Jimena Elizondo
Senior Consultant
Rodríguez, Dávalos Abogados
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View from the Top

Legal Expertise Breaks Local, International Barriers

Wed, 02/22/2017 - 09:44

Q: You were involved in the Energía del Caribe project. What made it unique and how do you face the challenges?

A: There are several reasons but the first is that it involves three different jurisdictions. The natural gas supply comes from the US, the power generation facility – a combined cycle power plant – is located in Monterrey and the electricity is exported to Guatemala. Even though it might look odd to have a plant in Monterrey to export to Guatemala, the fact is that the location is for strategical reasons: it is located near Monterrey’s main highways, is close to the airport and has access to several transmission lines and a substation. More importantly, it is located near one of the largest and most competitive natural gas producers in the world. These characteristics forced a series of technical adjustments to the project and the need to obtain several permits from the authorities to operate. In Mexico, it required an interconnection agreement that did not exist at the time. But because the project was developed under the Independent Power Producer (IPP) scheme, it had no legal constraints to generate and export electricity and we finally managed to obtain the required permits and agreements. Our experience and in-depth knowledge about this sector were crucial in this case and are two of the reasons why Energía del Caribe chose us as their legal firm.

We expect that the open market introduced by the Energy Reform will increase business opportunities for these kinds of projects. The fact that authorities are now permitting the participation of national and international capital will likely allow more cross-border cooperation.

Q: How important is the electricity sector in your portfolio of clients?

A: Our firm focuses on the development of infrastructure projects for the energy sector, which means that we work daily with projects related to the oil and gas and electricity industries. Around 50 percent of the projects we take are related to electricity. Our firm has three divisions: regulatory, contracts and land acquisition and rights of way. We offer turnkey projects, which means we help our clients develop business plans, navigate regulatory constraints and support contract negotiations. If needed, we also deal with land acquisition for duct-laying projects and all litigation regarding the energy sector. We are 45 professionals, including lawyers, engineers and economists, which allows us to have the global vision and holistic understanding to carry out energy projects successfully.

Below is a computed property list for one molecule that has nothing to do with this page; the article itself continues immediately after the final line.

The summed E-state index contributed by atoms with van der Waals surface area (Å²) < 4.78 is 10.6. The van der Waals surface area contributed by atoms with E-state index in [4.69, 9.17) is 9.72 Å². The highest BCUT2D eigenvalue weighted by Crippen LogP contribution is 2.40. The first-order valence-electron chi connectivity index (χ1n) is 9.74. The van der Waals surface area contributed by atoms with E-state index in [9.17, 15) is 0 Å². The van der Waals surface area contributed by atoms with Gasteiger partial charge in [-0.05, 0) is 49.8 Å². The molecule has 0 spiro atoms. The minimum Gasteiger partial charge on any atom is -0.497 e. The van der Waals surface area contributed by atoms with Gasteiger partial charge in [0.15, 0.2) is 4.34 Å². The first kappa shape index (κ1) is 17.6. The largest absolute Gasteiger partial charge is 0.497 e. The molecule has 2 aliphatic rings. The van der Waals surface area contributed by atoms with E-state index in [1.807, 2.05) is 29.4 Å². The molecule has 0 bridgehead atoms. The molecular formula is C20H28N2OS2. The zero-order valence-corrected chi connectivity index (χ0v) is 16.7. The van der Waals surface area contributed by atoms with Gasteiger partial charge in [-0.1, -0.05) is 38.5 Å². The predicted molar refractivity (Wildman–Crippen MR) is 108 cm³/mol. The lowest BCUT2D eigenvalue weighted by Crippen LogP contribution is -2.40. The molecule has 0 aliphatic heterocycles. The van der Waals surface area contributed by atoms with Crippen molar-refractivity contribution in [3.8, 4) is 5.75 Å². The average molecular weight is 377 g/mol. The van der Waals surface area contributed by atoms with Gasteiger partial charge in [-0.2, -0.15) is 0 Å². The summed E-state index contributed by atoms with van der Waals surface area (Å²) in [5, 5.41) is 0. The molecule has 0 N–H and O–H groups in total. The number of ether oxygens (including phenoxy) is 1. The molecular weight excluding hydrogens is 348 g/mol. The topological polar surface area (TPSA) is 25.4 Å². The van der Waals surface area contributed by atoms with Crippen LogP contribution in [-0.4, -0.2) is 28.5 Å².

Q: What is the typical issue you deal with and how does your expertise make a difference in these cases?

A: We are mostly helping our clients with the procedures needed to become a participant in the Wholesale Electricity Market (MEM). Many companies believe that registering and requesting the necessary permits from CRE is all it takes. But it is not that simple. The entire procedure is complex and requires the advice of legal experts. To obtain the permits, companies need to work hand in hand with CENACE and demonstrate compliance with requirements and infrastructure specifications.

At Rodríguez Dávalos Abogados, we accompany our clients throughout the entire process, helping them with other aspects as well, such as business plan development. We also provide consulting services as well as legal and technical assistance to carry out CENACE’s processes regarding contracts and permits. It is important for us that our clients understand what they are agreeing to when signing these contracts, what would be their responsibilities and obligations and the guarantees that might be required. It is all about helping them understand the role they are going to play in this new market.

Mexico still needs to clarify more information about the electricity market. But we expect the operational rules to be adjusted over time to better suit the needs of the country and market participants. The government is doing its part to increase the industry’s knowledge by providing seminars and courses, which will be beneficial to the market’s improvement.